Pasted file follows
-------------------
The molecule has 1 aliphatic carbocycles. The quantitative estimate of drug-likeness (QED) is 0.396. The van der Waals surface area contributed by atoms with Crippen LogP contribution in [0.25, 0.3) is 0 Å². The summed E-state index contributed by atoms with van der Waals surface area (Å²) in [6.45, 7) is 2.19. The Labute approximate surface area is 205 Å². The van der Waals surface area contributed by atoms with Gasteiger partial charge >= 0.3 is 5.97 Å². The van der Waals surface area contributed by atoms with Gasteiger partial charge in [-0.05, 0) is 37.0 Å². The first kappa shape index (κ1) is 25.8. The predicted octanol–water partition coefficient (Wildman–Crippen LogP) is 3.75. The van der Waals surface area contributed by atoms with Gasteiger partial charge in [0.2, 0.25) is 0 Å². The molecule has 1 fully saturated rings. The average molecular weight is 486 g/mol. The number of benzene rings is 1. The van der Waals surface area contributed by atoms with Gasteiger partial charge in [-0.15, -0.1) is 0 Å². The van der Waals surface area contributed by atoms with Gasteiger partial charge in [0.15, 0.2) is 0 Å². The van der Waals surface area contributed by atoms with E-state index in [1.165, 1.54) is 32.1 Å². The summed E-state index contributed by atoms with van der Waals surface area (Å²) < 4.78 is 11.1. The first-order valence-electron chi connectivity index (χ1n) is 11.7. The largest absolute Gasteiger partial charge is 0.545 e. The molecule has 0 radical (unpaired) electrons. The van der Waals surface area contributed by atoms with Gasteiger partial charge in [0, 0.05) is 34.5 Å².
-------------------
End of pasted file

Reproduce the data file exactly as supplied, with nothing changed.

The molecule has 1 aliphatic carbocycles. The quantitative estimate of drug-likeness (QED) is 0.396. The van der Waals surface area contributed by atoms with Crippen LogP contribution in [0.25, 0.3) is 0 Å². The summed E-state index contributed by atoms with van der Waals surface area (Å²) in [6.45, 7) is 2.19. The Labute approximate surface area is 205 Å². The van der Waals surface area contributed by atoms with Gasteiger partial charge >= 0.3 is 5.97 Å². The van der Waals surface area contributed by atoms with Gasteiger partial charge in [-0.05, 0) is 37.0 Å². The first kappa shape index (κ1) is 25.8. The predicted octanol–water partition coefficient (Wildman–Crippen LogP) is 3.75. The van der Waals surface area contributed by atoms with Gasteiger partial charge in [0.2, 0.25) is 0 Å². The molecule has 1 fully saturated rings. The average molecular weight is 486 g/mol. The number of benzene rings is 1. The van der Waals surface area contributed by atoms with Gasteiger partial charge in [-0.15, -0.1) is 0 Å². The van der Waals surface area contributed by atoms with Gasteiger partial charge in [0.15, 0.2) is 0 Å². The van der Waals surface area contributed by atoms with E-state index in [1.165, 1.54) is 32.1 Å². The summed E-state index contributed by atoms with van der Waals surface area (Å²) < 4.78 is 11.1. The first-order valence-electron chi connectivity index (χ1n) is 11.7. The largest absolute Gasteiger partial charge is 0.545 e. The molecule has 0 radical (unpaired) electrons. The van der Waals surface area contributed by atoms with Gasteiger partial charge in [0, 0.05) is 34.5 Å².